I use a Nikon D3300 for nightclubs with a 35mm 1.8 lens and a Yongnuo YN-460 speedlight. Most of the shots I take are out of focus or the shutter doesn't work, saying the subject is too dark. I've used the in camera AF assist light but I still don't get good results. Should I buy a new Yongnuo speedlight with an AF assist? or any other suggestions?
Depending on the size of the nightclub and how you're using the speedlight, one of the main issues you've got is that you're using a YN-460, which is a manual-only speedlight that does not automatically adjust the power level to match the scene being metered (i.e., doesn't do iTTL), and that you're probably shooting in an automated mode which is stopping the shutter from releasing when the shot is too dark/out of focus.
I'd suggest learning to shoot in M mode, so that you can tell the camera you're fine with most of the frame being dark. A flash with an AF assist lamp might come in useful, but may also be far more annoying to the folks around you. A good flash, if your subjects or bounce surfaces are nearby could, however, allow you to use a smaller aperture setting, like f/4, that wouldn't be nearly as hard to autofocus accurately as using f/1.8 would, and in a pinch might let you zone focus by using the focus scale and manual focus ring.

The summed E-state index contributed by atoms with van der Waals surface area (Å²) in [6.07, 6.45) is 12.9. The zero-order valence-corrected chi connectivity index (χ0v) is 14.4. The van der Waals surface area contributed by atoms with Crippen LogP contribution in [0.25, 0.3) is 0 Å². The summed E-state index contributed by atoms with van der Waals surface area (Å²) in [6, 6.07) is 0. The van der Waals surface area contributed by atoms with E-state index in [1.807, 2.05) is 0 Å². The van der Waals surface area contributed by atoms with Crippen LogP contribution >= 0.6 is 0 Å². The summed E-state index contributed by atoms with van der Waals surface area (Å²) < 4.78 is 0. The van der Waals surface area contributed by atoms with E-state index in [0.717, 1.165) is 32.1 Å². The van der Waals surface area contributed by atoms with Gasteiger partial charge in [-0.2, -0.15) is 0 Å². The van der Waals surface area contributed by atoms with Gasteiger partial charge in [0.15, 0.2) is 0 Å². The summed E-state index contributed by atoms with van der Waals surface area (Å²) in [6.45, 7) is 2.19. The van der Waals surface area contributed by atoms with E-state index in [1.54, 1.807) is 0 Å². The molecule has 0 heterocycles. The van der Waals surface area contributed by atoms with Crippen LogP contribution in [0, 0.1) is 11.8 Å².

Just my opinion, but the YN-460 is the wrong tool for shooting events/social. It's much easier with a TTL-capable flash, and that's only if you're shooting nearby subjects and don't mind the background being mostly dark. If you're trying to light up the entire club with a hotshoe flash, that's not gonna happen. Speedlights are still only powered by 4xAA batteries.
A good (low) budget for a TTL flash is around US$200. Going cheaper than $100 is inevitably going to involve compromises. Yongnuo gear is good for off-camera manual shooting. Not so great for on-camera run'n'gun bouncing. I'd recommend considering a used SB-800 or similar flash if you can find one. Or, if you're really strapped, maybe looking for an old used SB-24 or SB-26, which at least have an autothyristor mode.
I'd suggest using manual focus. If that isn't working well for you, take more shots or use a smaller aperture(I.e. f/4 instead of f/2.8) and a higher ISO.